A future and uncertain event upon the happening of which is made to depend the existence of an obligation, or that which subordinates the existence of liability under a contract to a certain future event. Provision making effect of legal instrument contingent upon an uncertain event.
A clause in a contract or agreement which has for its object to suspend, rescind, or modify the principal obligation, or, in case of a will, to suspend, revoke, or modify the devise or bequest.
A qualification, restriction, or limitation modifying or destroying the original act with which it is connected; an event, fact, or the like that is necessary to the occurrence of some other, though not its cause; a prerequisite; a stipulation. A qualification or restriction annexed to a conveyance of lands, whereby it is provided that in case a particular event does or does not happen, or in case the grantor or grantee does or omits to do a particular act, an estate shall commence, be enlarged, or be defeated.
An "estate on condition" arises where an estate is granted, either in fee simple or otherwise, with an express qualification annexed, whereby the estate granted shall either commence, be enlarged, or be defeated, upon performance or breach of such qualification or condition. In insurance parlance, the printed conditions on the inside of the policy which serve generally as a limitation of risk or of liability or impose various conditions requiring compliance by the insured. Mode or state of being; state or situation; essential quality; property; attribute; status or rank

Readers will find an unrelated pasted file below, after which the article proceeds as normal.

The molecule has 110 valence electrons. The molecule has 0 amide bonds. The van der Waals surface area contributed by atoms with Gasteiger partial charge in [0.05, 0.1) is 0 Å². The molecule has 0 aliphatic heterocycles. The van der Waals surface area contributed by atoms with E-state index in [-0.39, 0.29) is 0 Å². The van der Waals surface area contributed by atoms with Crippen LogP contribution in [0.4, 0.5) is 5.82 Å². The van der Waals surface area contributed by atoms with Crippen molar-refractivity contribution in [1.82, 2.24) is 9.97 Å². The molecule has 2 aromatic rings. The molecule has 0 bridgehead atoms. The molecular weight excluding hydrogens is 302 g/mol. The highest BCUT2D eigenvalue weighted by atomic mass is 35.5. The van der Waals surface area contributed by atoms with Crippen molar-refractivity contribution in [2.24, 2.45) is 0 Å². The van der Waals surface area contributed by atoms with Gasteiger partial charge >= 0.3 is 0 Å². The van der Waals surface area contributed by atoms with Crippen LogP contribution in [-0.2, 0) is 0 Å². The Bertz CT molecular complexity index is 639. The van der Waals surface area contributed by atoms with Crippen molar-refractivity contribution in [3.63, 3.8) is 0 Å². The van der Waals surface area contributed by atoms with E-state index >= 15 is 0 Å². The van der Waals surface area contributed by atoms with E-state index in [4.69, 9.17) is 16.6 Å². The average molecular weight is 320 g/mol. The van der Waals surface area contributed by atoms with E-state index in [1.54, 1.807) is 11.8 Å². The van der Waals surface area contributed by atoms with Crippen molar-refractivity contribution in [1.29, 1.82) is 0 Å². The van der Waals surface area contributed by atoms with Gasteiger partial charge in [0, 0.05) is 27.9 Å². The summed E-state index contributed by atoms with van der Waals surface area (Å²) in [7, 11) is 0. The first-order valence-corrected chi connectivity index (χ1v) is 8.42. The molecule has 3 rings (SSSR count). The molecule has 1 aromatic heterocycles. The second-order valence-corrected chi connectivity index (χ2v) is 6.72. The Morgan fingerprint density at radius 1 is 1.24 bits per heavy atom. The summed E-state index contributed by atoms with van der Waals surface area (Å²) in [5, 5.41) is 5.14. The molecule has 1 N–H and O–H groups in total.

Civil law
Conditions in the civil law are of the following types: The casual condition is that which depends on chance, and is in no way in the power either of the creditor or of the debtor. Civ.Code La. art. 2023.
A mixed condition is one that depends at the same time on the will of one of the parties and on the will of a third person, or on the will of one of the parties and also on a casual event. Civ.Code La. art. 2025. The potestative condition is that which makes the execution of the agreement depend on an event which it is in the power of the one or the other of the contracting parties to bring about or to hinder. Civ.Code La. art. 2024. A resolutory or dissolving condition is that which, when accomplished, operates the revocation of the obligation, placing matters in the same state as though the obligation had not existed. It does not suspend the execution of the obligation. It only obliges the creditor to restore what he has received in case the event provided for in the condition takes place. Civ.Code La. art. 2045. A suspensive condition is that which depends, either on a future and uncertain event, or on an event which has actually taken place, without its being yet known to the parties. In the former case, the obligation cannot be executed till after the event; in the latter, the obligation has its effect from the day on which it was contracted, but it cannot be enforced until the event be known. Civ.Code La. art. 2043; New Orleans v. Railroad Co., 171 U.S. 312, 18 S.Ct. 875, 43 L.Ed. 178.

Black's law dictionary. . 1990.

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  • Condition — • That which is necessary or at least conducive to the actual operation of a cause Catholic Encyclopedia. Kevin Knight. 2006. Condition     Condition      …   Catholic encyclopedia

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